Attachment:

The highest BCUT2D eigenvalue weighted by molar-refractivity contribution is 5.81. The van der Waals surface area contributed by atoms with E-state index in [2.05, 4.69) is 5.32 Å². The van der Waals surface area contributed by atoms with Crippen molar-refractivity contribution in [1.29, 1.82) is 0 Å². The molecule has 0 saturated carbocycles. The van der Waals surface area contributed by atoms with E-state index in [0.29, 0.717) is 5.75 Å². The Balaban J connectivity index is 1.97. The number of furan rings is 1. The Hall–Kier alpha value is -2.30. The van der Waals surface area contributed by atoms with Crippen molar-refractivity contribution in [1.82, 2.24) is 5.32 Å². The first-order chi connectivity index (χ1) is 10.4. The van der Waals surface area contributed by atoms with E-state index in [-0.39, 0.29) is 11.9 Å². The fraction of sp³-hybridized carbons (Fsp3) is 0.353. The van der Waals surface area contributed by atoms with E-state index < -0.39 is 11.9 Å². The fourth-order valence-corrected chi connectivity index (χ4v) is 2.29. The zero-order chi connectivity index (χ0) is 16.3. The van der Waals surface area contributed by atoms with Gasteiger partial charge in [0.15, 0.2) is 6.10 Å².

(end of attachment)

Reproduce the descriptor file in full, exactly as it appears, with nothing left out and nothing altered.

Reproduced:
The highest BCUT2D eigenvalue weighted by molar-refractivity contribution is 5.81. The van der Waals surface area contributed by atoms with E-state index in [2.05, 4.69) is 5.32 Å². The van der Waals surface area contributed by atoms with Crippen molar-refractivity contribution in [1.29, 1.82) is 0 Å². The molecule has 0 saturated carbocycles. The van der Waals surface area contributed by atoms with E-state index in [0.29, 0.717) is 5.75 Å². The Balaban J connectivity index is 1.97. The number of furan rings is 1. The Hall–Kier alpha value is -2.30. The van der Waals surface area contributed by atoms with Crippen molar-refractivity contribution in [1.82, 2.24) is 5.32 Å². The first-order chi connectivity index (χ1) is 10.4. The van der Waals surface area contributed by atoms with E-state index in [-0.39, 0.29) is 11.9 Å². The fraction of sp³-hybridized carbons (Fsp3) is 0.353. The van der Waals surface area contributed by atoms with E-state index < -0.39 is 11.9 Å². The fourth-order valence-corrected chi connectivity index (χ4v) is 2.29. The zero-order chi connectivity index (χ0) is 16.3. The van der Waals surface area contributed by atoms with Gasteiger partial charge in [0.15, 0.2) is 6.10 Å².